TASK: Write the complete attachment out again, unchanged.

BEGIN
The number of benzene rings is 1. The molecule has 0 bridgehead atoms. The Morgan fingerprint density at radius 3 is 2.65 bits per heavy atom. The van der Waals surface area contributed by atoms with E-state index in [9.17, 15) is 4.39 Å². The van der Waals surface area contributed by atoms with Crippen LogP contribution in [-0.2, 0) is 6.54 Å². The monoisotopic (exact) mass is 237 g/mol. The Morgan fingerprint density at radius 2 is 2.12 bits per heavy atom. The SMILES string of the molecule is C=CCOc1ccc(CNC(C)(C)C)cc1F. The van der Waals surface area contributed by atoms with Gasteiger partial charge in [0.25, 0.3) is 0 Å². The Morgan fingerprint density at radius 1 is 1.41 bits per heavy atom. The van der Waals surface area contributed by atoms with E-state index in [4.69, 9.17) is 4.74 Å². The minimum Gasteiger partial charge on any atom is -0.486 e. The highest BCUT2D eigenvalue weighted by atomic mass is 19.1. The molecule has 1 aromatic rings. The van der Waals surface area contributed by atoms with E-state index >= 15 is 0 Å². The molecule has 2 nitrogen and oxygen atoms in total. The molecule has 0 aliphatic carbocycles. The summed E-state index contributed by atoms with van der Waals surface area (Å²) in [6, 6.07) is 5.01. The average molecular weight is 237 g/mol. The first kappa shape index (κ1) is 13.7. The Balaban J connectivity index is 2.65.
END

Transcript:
The number of benzene rings is 1. The molecule has 0 bridgehead atoms. The Morgan fingerprint density at radius 3 is 2.65 bits per heavy atom. The van der Waals surface area contributed by atoms with E-state index in [9.17, 15) is 4.39 Å². The van der Waals surface area contributed by atoms with Crippen LogP contribution in [-0.2, 0) is 6.54 Å². The monoisotopic (exact) mass is 237 g/mol. The Morgan fingerprint density at radius 2 is 2.12 bits per heavy atom. The SMILES string of the molecule is C=CCOc1ccc(CNC(C)(C)C)cc1F. The van der Waals surface area contributed by atoms with Gasteiger partial charge in [0.25, 0.3) is 0 Å². The Morgan fingerprint density at radius 1 is 1.41 bits per heavy atom. The van der Waals surface area contributed by atoms with E-state index in [4.69, 9.17) is 4.74 Å². The minimum Gasteiger partial charge on any atom is -0.486 e. The highest BCUT2D eigenvalue weighted by atomic mass is 19.1. The molecule has 1 aromatic rings. The van der Waals surface area contributed by atoms with E-state index >= 15 is 0 Å². The molecule has 2 nitrogen and oxygen atoms in total. The molecule has 0 aliphatic carbocycles. The summed E-state index contributed by atoms with van der Waals surface area (Å²) in [6, 6.07) is 5.01. The average molecular weight is 237 g/mol. The first kappa shape index (κ1) is 13.7. The Balaban J connectivity index is 2.65.